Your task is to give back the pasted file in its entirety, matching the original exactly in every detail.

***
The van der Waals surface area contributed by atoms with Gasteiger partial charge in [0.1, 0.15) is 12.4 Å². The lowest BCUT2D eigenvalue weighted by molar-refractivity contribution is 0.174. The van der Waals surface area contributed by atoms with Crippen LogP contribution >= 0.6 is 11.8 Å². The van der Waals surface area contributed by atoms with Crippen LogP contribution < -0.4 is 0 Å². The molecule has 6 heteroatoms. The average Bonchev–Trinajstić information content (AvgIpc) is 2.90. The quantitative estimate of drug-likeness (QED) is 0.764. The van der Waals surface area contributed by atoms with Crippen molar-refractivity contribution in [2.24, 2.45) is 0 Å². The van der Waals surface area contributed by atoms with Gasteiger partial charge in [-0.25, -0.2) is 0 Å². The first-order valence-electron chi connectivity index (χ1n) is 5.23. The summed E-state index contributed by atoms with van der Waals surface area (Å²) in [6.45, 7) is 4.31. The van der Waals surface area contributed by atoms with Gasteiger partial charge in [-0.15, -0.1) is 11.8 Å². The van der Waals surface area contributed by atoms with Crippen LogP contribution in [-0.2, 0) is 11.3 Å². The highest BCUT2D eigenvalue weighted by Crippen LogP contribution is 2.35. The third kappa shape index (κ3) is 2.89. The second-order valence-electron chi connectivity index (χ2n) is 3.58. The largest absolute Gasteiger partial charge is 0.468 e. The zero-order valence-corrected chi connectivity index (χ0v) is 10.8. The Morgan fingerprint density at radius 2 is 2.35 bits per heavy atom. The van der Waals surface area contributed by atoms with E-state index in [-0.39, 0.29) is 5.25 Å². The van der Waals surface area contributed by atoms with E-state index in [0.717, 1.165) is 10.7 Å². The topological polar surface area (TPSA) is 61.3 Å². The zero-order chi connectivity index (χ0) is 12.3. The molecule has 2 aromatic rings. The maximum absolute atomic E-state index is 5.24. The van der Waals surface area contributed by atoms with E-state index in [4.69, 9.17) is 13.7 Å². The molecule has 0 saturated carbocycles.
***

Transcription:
The van der Waals surface area contributed by atoms with Gasteiger partial charge in [0.1, 0.15) is 12.4 Å². The lowest BCUT2D eigenvalue weighted by molar-refractivity contribution is 0.174. The van der Waals surface area contributed by atoms with Crippen LogP contribution >= 0.6 is 11.8 Å². The van der Waals surface area contributed by atoms with Crippen LogP contribution < -0.4 is 0 Å². The molecule has 6 heteroatoms. The average Bonchev–Trinajstić information content (AvgIpc) is 2.90. The quantitative estimate of drug-likeness (QED) is 0.764. The van der Waals surface area contributed by atoms with Crippen molar-refractivity contribution in [2.24, 2.45) is 0 Å². The van der Waals surface area contributed by atoms with Gasteiger partial charge in [-0.25, -0.2) is 0 Å². The first-order valence-electron chi connectivity index (χ1n) is 5.23. The summed E-state index contributed by atoms with van der Waals surface area (Å²) in [6.45, 7) is 4.31. The van der Waals surface area contributed by atoms with Gasteiger partial charge in [-0.15, -0.1) is 11.8 Å². The van der Waals surface area contributed by atoms with Crippen LogP contribution in [-0.2, 0) is 11.3 Å². The highest BCUT2D eigenvalue weighted by Crippen LogP contribution is 2.35. The third kappa shape index (κ3) is 2.89. The second-order valence-electron chi connectivity index (χ2n) is 3.58. The largest absolute Gasteiger partial charge is 0.468 e. The zero-order valence-corrected chi connectivity index (χ0v) is 10.8. The Morgan fingerprint density at radius 2 is 2.35 bits per heavy atom. The van der Waals surface area contributed by atoms with E-state index in [-0.39, 0.29) is 5.25 Å². The van der Waals surface area contributed by atoms with E-state index in [0.717, 1.165) is 10.7 Å². The topological polar surface area (TPSA) is 61.3 Å². The zero-order chi connectivity index (χ0) is 12.3. The molecule has 2 aromatic rings. The maximum absolute atomic E-state index is 5.24. The van der Waals surface area contributed by atoms with E-state index in [4.69, 9.17) is 13.7 Å². The molecule has 0 saturated carbocycles.